During the war he directed and starred in a drama written by his wife, “Men in Shadow,” as well as her later plays “Angel,” “Duet for Two Hands” and “The Uninvited Guest.”
His popularity survived in the early postwar years, especially as the adult Pip in “Great Expectations,” in 1946, 1947’s “So Well Remembered” and “The October Man” and “Scott of the Antarctic” (’48).
He produced two films, neither a success: the 1949 “The History of Mr. Polly,” from an H.G. Wells novel, and 1950’s “The Rocking Horse Winner” from a D.H. Lawrence short story.
Except for “Hobson’s Choice” (1954), his screen time in the 1950s was largely wasted in “The End of the Affair,” “The Long Memory” and small roles in big pics such as “Around the World in 80 Days” and King Vidor’s “War and Peace.”
He starred as a policeman in the 1959 “Tiger Bay,” in which young Hayley made her acting debut. A career rebound came in the 1960 “Tunes of Glory” with Alec Guinness; Mills took the actor prize at the Venice Film Festival for his perf.
Mills worked steadily in the ’60s, appearing in nearly 20 pics, though much of the material was indifferent, except for “The Chalk Garden” (1964), “King Rat” (1965), “Oh What a Lovely War!” (1969) and especially the 1966 “The Family Way” (again with Hayley) as a tough-nosed British patriarch.
He appeared on American TV in a production of Somerset Maugham’s “The Letter,” short-lived 1967 series “Dundee and the Culhane” and as a guest star on daughter Juliet’s series “Nanny and the Professor.”
Onstage he played T.E. Lawrence in Terence Rattigan’s “Ross” in England and on Broadway in 1961 (receiving a Tony nom as best actor), “Power of Persuasion” in 1963, “Veterans” opposite John Gielgud in 1972 and revivals of Rattigan plays such as “The Browning Version” and “Separate Tables.”
In 1966 he directed his only film, “Sky West and Crooked,” starring Hayley.
His work in Lean’s “Ryan’s Daughter” brought him an Oscar, but other period pieces from the early 1970s, such as “Young Winston” and “Lady Caroline Lamb,” provided work and nothing more. He starred in such big-budget productions as “The Wrong Box,” “Operation Crossbow” and “Oklahoma Crude,” which often were more interesting in concept than in execution.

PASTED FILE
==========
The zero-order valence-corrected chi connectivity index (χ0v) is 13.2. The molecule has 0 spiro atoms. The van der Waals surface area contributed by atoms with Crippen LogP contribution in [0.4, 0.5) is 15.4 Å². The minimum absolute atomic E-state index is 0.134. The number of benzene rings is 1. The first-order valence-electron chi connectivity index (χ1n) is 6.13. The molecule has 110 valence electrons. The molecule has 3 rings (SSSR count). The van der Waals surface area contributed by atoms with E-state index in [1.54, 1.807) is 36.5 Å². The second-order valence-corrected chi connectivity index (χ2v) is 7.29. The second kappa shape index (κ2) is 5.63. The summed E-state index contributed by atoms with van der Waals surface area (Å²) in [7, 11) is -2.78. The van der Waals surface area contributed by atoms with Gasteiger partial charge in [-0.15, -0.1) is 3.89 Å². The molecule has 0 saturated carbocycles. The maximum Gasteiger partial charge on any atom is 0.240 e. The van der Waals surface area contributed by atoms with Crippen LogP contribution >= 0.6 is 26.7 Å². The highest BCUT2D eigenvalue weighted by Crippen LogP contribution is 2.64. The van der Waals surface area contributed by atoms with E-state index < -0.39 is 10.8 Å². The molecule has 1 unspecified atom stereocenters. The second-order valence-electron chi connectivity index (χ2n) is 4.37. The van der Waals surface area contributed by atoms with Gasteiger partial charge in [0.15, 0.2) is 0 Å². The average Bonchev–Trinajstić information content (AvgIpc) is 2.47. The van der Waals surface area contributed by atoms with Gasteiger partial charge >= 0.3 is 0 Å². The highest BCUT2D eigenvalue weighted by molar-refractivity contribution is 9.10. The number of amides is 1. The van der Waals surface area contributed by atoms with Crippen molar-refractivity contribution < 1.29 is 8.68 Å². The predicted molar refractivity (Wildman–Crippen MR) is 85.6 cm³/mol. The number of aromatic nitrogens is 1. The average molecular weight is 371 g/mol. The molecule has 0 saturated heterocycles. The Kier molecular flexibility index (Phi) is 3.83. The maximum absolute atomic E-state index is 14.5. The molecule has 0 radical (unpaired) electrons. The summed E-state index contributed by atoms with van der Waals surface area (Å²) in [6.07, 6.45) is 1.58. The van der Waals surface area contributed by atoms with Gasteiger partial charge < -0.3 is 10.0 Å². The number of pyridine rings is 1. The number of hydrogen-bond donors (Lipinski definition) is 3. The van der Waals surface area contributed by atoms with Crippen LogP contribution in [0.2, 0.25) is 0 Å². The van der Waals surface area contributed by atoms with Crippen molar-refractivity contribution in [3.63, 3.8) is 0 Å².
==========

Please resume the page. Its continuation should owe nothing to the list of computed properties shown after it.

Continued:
He showed up in support in remakes of “The Big Sleep” and “The 39 Steps,” as well as “Zulu Dawn” and “Gandhi,” always playing a typical stiff-upper-lip Brit.
More recent appearances include 1987 Madonna pic “Who’s That Girl?”; Kenneth Branagh’s 1996 “Hamlet,” as Old Norway; and “Bean” in 1997. He played Gus the Theater Cat in a videotaped perf of Andrew Lloyd Webber-T.S. Eliot’ tuner “Cats.”
TV appearances include 1979 series “Quatermass,” several miniseries — “A Woman of Substance,” “Around the World in 80 Days,” “A Tale of Two Cities,” all in 1989, and “Martin Chuzzlewit,” 1994 — telepics such as “Murder With Mirrors” (1985) and guesting on “The Love Boat” (1977) and “Tales of the Unexpected” (1979).
Although his retinas failed in 1992, leaving Mills nearly blind, he continued to act, making a cameo in 2003’s “Bright Young Things,” billed as “man taking cocaine at a party.” “I believe you’ll find among actors of my generation that retirement is a dirty word,” he once said.
Mills published his autobiography, “Up in the Clouds, Gentlemen Please,” in 1981.
Survivors include his wife and three children, as well as several grandchildren.
Services are being planned for Wednesday in Denham, where Mills died.
(Timothy M. Gray contributed to this report.)